Loft-style apartment 1998
Industrial and commercial buildings were converted into residential units, leading to higher rents and the gentrification of east London. Flexibility and space were a key feature of loft apartments. The living space was framed by big windows and the open plan kitchen/dining room was divided into zones by the furniture.
It is 7pm and the couple who own this apartment are entertaining some friends tonight.
Whilst his partner picks up some snacks on his way home from work, Steve pours drinks for their friends who have already arrived.
The open-plan design of this apartment makes it ideal for entertaining guests, with the kitchen, living and dining areas all in one space.
The large industrial window is the focal point of the room, with light allowed to flow almost uninterrupted throughout the minimalist interior.
Objects to look out for
How to Eat by Nigella Lawson, 1998
Chefs like Nigella Lawson and Jamie Oliver helped change the image of home cooking from a chore into a fun, and even cool, activity.
Nigella begins her book with the words 'I am not a chef', and it was this more casual take on dining at home that made cooking part of a new fashionable lifestyle.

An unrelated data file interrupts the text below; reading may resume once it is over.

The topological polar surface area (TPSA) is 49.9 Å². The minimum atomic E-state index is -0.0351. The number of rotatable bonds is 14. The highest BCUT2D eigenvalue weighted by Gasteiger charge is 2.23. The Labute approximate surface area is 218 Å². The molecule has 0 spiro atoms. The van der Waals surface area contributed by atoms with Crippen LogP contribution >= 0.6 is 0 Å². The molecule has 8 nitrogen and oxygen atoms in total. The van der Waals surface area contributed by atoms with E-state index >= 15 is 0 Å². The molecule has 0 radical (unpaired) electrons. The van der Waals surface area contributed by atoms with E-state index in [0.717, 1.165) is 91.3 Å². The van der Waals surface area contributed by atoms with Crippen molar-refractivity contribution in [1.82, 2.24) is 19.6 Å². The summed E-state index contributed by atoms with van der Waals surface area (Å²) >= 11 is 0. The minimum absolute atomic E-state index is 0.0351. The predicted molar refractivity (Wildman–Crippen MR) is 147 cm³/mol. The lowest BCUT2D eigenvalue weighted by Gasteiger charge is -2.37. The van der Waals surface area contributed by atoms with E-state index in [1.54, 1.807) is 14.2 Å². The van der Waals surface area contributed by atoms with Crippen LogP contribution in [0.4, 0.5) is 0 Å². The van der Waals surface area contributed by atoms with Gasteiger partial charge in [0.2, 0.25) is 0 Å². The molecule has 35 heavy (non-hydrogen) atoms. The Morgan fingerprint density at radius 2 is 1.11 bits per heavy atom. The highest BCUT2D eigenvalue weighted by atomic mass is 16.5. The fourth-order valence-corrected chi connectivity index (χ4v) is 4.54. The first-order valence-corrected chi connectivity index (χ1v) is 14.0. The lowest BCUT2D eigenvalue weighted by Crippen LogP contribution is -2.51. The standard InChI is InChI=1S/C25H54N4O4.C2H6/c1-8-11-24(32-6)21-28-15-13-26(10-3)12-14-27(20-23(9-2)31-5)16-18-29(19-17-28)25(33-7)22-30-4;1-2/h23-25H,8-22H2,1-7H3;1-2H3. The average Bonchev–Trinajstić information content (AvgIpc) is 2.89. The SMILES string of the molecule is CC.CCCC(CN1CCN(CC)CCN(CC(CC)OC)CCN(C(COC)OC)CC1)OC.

Juicy Salif lemon squeezer Philippe Starck, 1998
French superstar designer, Philippe Starck, had the idea for this lemon squeezer while eating calamari.
Sketching squid on his placemat, Starck's lunchtime doodles evolved into the alien Juicy Salif, which would become a bestselling product for its manufacturer, Alessi.
More a postmodern sculpture for the home than a kitchen appliance, the unstable three-legged lemon squeezer was never intended to be the most practical tool.
Starck is rumoured to have said that the Juicy Salif was 'meant to start conversations' rather than 'squeeze lemons'.
Pepper grinder, Habitat, 2000
The popularity of the loft look spread across the home, even influencing things like pepper grinders. This pepper grinder looks like a stray piece of machinery and embodies the industrial look of the era.